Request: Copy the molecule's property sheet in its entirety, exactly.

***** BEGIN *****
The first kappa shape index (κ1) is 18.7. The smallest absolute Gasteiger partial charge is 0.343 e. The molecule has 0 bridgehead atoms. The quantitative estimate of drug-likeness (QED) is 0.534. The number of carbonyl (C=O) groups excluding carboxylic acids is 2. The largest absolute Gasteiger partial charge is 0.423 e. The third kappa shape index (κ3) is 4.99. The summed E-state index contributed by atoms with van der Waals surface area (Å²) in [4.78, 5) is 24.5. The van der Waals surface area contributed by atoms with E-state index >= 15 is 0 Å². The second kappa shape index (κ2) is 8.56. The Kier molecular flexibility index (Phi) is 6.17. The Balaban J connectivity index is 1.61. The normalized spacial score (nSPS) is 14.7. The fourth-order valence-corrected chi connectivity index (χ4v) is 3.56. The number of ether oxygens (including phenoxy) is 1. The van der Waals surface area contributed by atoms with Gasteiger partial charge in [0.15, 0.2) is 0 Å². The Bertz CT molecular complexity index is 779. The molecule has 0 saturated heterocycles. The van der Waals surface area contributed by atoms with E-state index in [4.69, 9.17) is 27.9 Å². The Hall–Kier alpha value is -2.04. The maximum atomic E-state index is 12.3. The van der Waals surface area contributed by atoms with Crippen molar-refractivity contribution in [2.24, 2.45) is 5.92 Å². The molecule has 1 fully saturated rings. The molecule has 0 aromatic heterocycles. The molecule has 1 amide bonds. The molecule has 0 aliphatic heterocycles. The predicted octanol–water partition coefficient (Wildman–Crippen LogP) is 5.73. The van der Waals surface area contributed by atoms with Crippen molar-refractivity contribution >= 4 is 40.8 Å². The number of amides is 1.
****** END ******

The first kappa shape index (κ1) is 18.7. The smallest absolute Gasteiger partial charge is 0.343 e. The molecule has 0 bridgehead atoms. The quantitative estimate of drug-likeness (QED) is 0.534. The number of carbonyl (C=O) groups excluding carboxylic acids is 2. The largest absolute Gasteiger partial charge is 0.423 e. The third kappa shape index (κ3) is 4.99. The summed E-state index contributed by atoms with van der Waals surface area (Å²) in [4.78, 5) is 24.5. The van der Waals surface area contributed by atoms with E-state index >= 15 is 0 Å². The second kappa shape index (κ2) is 8.56. The Kier molecular flexibility index (Phi) is 6.17. The Balaban J connectivity index is 1.61. The normalized spacial score (nSPS) is 14.7. The fourth-order valence-corrected chi connectivity index (χ4v) is 3.56. The number of ether oxygens (including phenoxy) is 1. The van der Waals surface area contributed by atoms with Gasteiger partial charge in [0.15, 0.2) is 0 Å². The Bertz CT molecular complexity index is 779. The molecule has 0 saturated heterocycles. The van der Waals surface area contributed by atoms with E-state index in [4.69, 9.17) is 27.9 Å². The Hall–Kier alpha value is -2.04. The maximum atomic E-state index is 12.3. The van der Waals surface area contributed by atoms with Crippen molar-refractivity contribution in [2.24, 2.45) is 5.92 Å². The molecule has 1 fully saturated rings. The molecule has 0 aromatic heterocycles. The molecule has 1 amide bonds. The molecule has 0 aliphatic heterocycles. The predicted octanol–water partition coefficient (Wildman–Crippen LogP) is 5.73. The van der Waals surface area contributed by atoms with Crippen molar-refractivity contribution >= 4 is 40.8 Å². The number of amides is 1.